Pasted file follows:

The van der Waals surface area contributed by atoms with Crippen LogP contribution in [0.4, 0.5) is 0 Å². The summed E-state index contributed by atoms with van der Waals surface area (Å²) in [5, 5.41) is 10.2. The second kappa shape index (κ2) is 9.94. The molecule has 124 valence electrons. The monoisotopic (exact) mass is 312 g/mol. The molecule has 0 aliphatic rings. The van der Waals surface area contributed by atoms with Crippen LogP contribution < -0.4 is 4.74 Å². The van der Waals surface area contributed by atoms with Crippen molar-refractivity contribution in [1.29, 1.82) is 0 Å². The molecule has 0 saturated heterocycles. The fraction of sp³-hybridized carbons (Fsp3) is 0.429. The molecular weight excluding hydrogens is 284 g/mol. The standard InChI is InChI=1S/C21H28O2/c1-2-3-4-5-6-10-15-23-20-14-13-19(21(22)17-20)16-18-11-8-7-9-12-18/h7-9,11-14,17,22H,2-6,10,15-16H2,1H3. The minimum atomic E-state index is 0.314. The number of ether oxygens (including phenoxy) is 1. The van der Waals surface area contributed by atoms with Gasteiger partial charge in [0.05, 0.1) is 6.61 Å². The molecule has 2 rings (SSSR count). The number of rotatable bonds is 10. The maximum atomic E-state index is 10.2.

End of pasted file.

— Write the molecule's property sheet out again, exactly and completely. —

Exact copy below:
The van der Waals surface area contributed by atoms with Crippen LogP contribution in [0.4, 0.5) is 0 Å². The summed E-state index contributed by atoms with van der Waals surface area (Å²) in [5, 5.41) is 10.2. The second kappa shape index (κ2) is 9.94. The molecule has 124 valence electrons. The monoisotopic (exact) mass is 312 g/mol. The molecule has 0 aliphatic rings. The van der Waals surface area contributed by atoms with Crippen LogP contribution < -0.4 is 4.74 Å². The van der Waals surface area contributed by atoms with Crippen molar-refractivity contribution in [1.29, 1.82) is 0 Å². The molecule has 0 saturated heterocycles. The fraction of sp³-hybridized carbons (Fsp3) is 0.429. The molecular weight excluding hydrogens is 284 g/mol. The standard InChI is InChI=1S/C21H28O2/c1-2-3-4-5-6-10-15-23-20-14-13-19(21(22)17-20)16-18-11-8-7-9-12-18/h7-9,11-14,17,22H,2-6,10,15-16H2,1H3. The minimum atomic E-state index is 0.314. The number of ether oxygens (including phenoxy) is 1. The van der Waals surface area contributed by atoms with Gasteiger partial charge in [0.05, 0.1) is 6.61 Å². The molecule has 2 rings (SSSR count). The number of rotatable bonds is 10. The maximum atomic E-state index is 10.2.